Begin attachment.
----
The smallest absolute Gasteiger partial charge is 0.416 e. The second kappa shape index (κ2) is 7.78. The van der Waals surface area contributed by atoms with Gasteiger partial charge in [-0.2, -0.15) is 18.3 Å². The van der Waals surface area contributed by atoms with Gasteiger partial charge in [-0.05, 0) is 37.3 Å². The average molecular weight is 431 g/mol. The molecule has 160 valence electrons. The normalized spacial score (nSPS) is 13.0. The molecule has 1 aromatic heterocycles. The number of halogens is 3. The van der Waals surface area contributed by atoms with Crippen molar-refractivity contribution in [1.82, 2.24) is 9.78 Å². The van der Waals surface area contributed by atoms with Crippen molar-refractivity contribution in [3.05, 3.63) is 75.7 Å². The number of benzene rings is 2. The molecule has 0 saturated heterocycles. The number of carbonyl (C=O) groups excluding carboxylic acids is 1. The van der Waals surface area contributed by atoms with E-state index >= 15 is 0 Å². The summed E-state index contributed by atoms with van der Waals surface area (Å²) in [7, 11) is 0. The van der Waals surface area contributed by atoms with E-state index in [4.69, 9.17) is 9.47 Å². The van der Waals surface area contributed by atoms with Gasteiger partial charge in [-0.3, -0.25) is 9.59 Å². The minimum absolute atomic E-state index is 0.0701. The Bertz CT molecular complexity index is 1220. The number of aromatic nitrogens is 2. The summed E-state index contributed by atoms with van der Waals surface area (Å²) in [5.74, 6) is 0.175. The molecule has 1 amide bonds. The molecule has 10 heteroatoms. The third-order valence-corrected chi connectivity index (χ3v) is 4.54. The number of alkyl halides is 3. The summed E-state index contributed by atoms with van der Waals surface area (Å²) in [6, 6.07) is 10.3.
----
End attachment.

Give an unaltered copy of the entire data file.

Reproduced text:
The smallest absolute Gasteiger partial charge is 0.416 e. The second kappa shape index (κ2) is 7.78. The van der Waals surface area contributed by atoms with Gasteiger partial charge in [-0.2, -0.15) is 18.3 Å². The van der Waals surface area contributed by atoms with Gasteiger partial charge in [-0.05, 0) is 37.3 Å². The average molecular weight is 431 g/mol. The molecule has 160 valence electrons. The normalized spacial score (nSPS) is 13.0. The molecule has 1 aromatic heterocycles. The number of halogens is 3. The van der Waals surface area contributed by atoms with Crippen molar-refractivity contribution in [1.82, 2.24) is 9.78 Å². The van der Waals surface area contributed by atoms with Crippen molar-refractivity contribution in [3.05, 3.63) is 75.7 Å². The number of benzene rings is 2. The molecule has 0 saturated heterocycles. The number of carbonyl (C=O) groups excluding carboxylic acids is 1. The van der Waals surface area contributed by atoms with E-state index >= 15 is 0 Å². The summed E-state index contributed by atoms with van der Waals surface area (Å²) in [7, 11) is 0. The van der Waals surface area contributed by atoms with E-state index in [4.69, 9.17) is 9.47 Å². The van der Waals surface area contributed by atoms with Gasteiger partial charge in [-0.3, -0.25) is 9.59 Å². The minimum absolute atomic E-state index is 0.0701. The Bertz CT molecular complexity index is 1220. The number of aromatic nitrogens is 2. The summed E-state index contributed by atoms with van der Waals surface area (Å²) in [5.74, 6) is 0.175. The molecule has 1 amide bonds. The molecule has 10 heteroatoms. The third-order valence-corrected chi connectivity index (χ3v) is 4.54. The number of alkyl halides is 3. The summed E-state index contributed by atoms with van der Waals surface area (Å²) in [6, 6.07) is 10.3.